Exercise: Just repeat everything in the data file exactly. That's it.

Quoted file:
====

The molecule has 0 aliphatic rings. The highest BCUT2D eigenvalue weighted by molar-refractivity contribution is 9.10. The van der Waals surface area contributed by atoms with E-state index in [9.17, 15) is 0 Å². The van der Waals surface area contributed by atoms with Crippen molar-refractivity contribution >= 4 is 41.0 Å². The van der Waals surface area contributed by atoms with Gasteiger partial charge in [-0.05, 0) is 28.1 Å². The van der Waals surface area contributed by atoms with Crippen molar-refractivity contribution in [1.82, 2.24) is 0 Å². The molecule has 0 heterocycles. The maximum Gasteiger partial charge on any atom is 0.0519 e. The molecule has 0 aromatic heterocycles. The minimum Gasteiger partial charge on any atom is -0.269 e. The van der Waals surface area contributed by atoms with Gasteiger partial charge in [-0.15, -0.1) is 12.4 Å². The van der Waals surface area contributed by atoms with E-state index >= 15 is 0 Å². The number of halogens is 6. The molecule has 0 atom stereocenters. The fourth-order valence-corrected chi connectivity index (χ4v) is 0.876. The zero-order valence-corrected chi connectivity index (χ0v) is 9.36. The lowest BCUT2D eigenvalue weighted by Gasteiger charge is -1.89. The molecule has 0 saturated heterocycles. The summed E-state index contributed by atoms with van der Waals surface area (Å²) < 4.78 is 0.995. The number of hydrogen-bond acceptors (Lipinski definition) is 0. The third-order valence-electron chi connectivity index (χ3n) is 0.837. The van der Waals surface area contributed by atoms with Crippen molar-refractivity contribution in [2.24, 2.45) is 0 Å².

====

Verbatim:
The molecule has 0 aliphatic rings. The highest BCUT2D eigenvalue weighted by molar-refractivity contribution is 9.10. The van der Waals surface area contributed by atoms with E-state index in [9.17, 15) is 0 Å². The van der Waals surface area contributed by atoms with Crippen molar-refractivity contribution >= 4 is 41.0 Å². The van der Waals surface area contributed by atoms with Gasteiger partial charge in [-0.05, 0) is 28.1 Å². The van der Waals surface area contributed by atoms with Crippen molar-refractivity contribution in [1.82, 2.24) is 0 Å². The molecule has 0 heterocycles. The maximum Gasteiger partial charge on any atom is 0.0519 e. The molecule has 0 aromatic heterocycles. The minimum Gasteiger partial charge on any atom is -0.269 e. The van der Waals surface area contributed by atoms with Gasteiger partial charge in [-0.15, -0.1) is 12.4 Å². The van der Waals surface area contributed by atoms with E-state index >= 15 is 0 Å². The number of halogens is 6. The molecule has 0 atom stereocenters. The fourth-order valence-corrected chi connectivity index (χ4v) is 0.876. The zero-order valence-corrected chi connectivity index (χ0v) is 9.36. The lowest BCUT2D eigenvalue weighted by Gasteiger charge is -1.89. The molecule has 0 saturated heterocycles. The summed E-state index contributed by atoms with van der Waals surface area (Å²) < 4.78 is 0.995. The number of hydrogen-bond acceptors (Lipinski definition) is 0. The third-order valence-electron chi connectivity index (χ3n) is 0.837. The van der Waals surface area contributed by atoms with Crippen molar-refractivity contribution in [2.24, 2.45) is 0 Å².